Philosophy Lexicon of Arguments

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Reference, in philosophy: relation of a linguistic expression or action to a real object. Reference presupposes the existence of this object. An expression, which corresponds to no object, has no reference, however, may have a meaning. See also unicorn, Pegasus.
 
Author Item Excerpt Meta data
Dummett, Michael
 
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Reference I 41
Frege: first reference, then "sense".
Trend today: for singular terms: Meaning = Reference - DummettVs: absurd in complex terms (descriptions).
I 47
Reference: words - not sentences or parts of sentences (Dummett: feeling for the language).
Def reference of an expression: is that which is common to all other expressions where it is clear that their substitution instead of the original expression does not affect the truth value of any sentence in which it occurs.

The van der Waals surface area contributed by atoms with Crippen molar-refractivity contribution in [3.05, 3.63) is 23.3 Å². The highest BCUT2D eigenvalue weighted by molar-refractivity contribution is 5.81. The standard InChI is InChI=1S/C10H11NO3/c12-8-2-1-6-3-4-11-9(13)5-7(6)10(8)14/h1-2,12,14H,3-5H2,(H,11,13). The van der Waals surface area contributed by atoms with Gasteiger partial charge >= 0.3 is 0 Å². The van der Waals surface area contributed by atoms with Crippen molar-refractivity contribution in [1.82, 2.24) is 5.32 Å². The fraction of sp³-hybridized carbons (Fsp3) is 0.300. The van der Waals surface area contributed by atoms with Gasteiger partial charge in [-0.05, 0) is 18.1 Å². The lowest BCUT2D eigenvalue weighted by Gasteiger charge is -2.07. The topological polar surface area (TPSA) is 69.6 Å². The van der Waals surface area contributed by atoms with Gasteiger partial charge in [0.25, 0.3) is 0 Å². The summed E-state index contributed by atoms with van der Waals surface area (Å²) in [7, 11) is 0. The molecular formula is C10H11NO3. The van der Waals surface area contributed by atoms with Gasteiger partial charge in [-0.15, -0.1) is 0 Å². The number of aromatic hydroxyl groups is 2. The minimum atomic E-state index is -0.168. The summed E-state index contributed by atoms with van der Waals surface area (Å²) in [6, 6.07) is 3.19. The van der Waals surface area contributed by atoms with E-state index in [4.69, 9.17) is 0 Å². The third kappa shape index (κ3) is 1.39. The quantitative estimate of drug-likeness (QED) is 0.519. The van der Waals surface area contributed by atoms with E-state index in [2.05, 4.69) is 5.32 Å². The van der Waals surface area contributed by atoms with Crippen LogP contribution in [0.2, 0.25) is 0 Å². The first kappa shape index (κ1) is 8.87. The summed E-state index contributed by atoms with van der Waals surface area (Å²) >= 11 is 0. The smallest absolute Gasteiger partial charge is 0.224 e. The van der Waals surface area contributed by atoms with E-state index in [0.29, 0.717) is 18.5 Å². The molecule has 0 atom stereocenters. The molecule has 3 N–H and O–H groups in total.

I 48
Frege: theory of reference prevails over theory of "sense". - "Sense" determines the reference - Husserl: Reference = "sense".
Use gives meaning - sense gives reference (Frege) - meaning not equivalent to reference: e.g. unicorn
RussellVs distinction sense/reference (meaning/reference) (RussellVsFrege).
- - -
EMD II 128
Reference/Frege/Dummett: does not show everything that the speaker knows when he understands an expression > sense - knowledge of reference is not sufficient for meaning. E.g. identity a = a is uninformative - Dummett: the same goes for every atomic sentence.

Du I
M. Dummett
Urspr√ľnge der analytischen Philosophie Frankfurt 1992

Du III
M. Dummett
Wahrheit Stuttgart 1982

EMD II
G. Evans/J. McDowell
Truth and Meaning Oxford 1977

Ev I
G. Evans
The Varieties of Reference (Clarendon Paperbacks) Oxford 1989


> Counter arguments against Dummett
> Counter arguments in relation to Reference



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Ed. Martin Schulz, access date 2017-03-26